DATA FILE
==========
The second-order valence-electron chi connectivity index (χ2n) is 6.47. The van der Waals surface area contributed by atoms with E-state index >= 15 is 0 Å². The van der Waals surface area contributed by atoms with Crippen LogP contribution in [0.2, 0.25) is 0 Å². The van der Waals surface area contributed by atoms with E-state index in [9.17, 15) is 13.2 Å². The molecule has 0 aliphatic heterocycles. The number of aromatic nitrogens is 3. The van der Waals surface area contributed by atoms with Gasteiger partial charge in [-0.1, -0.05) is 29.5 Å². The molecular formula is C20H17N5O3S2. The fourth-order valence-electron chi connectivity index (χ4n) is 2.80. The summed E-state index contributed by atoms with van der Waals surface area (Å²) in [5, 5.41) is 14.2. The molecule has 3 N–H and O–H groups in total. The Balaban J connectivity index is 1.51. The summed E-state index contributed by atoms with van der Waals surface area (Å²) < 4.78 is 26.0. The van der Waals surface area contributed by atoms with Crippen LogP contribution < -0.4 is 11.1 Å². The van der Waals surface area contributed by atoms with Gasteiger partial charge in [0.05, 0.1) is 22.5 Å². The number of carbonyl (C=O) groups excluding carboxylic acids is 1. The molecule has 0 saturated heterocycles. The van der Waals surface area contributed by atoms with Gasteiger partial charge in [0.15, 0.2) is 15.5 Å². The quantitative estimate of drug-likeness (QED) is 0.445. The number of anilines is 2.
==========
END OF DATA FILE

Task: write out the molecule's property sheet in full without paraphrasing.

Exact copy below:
The second-order valence-electron chi connectivity index (χ2n) is 6.47. The van der Waals surface area contributed by atoms with E-state index >= 15 is 0 Å². The van der Waals surface area contributed by atoms with Crippen LogP contribution in [0.2, 0.25) is 0 Å². The van der Waals surface area contributed by atoms with E-state index in [9.17, 15) is 13.2 Å². The molecule has 0 aliphatic heterocycles. The number of aromatic nitrogens is 3. The van der Waals surface area contributed by atoms with Gasteiger partial charge in [-0.1, -0.05) is 29.5 Å². The molecular formula is C20H17N5O3S2. The fourth-order valence-electron chi connectivity index (χ4n) is 2.80. The summed E-state index contributed by atoms with van der Waals surface area (Å²) in [5, 5.41) is 14.2. The molecule has 3 N–H and O–H groups in total. The Balaban J connectivity index is 1.51. The summed E-state index contributed by atoms with van der Waals surface area (Å²) < 4.78 is 26.0. The van der Waals surface area contributed by atoms with Crippen LogP contribution < -0.4 is 11.1 Å². The van der Waals surface area contributed by atoms with Gasteiger partial charge in [0.05, 0.1) is 22.5 Å². The number of carbonyl (C=O) groups excluding carboxylic acids is 1. The molecule has 0 saturated heterocycles. The van der Waals surface area contributed by atoms with Gasteiger partial charge in [0.15, 0.2) is 15.5 Å². The quantitative estimate of drug-likeness (QED) is 0.445. The number of anilines is 2.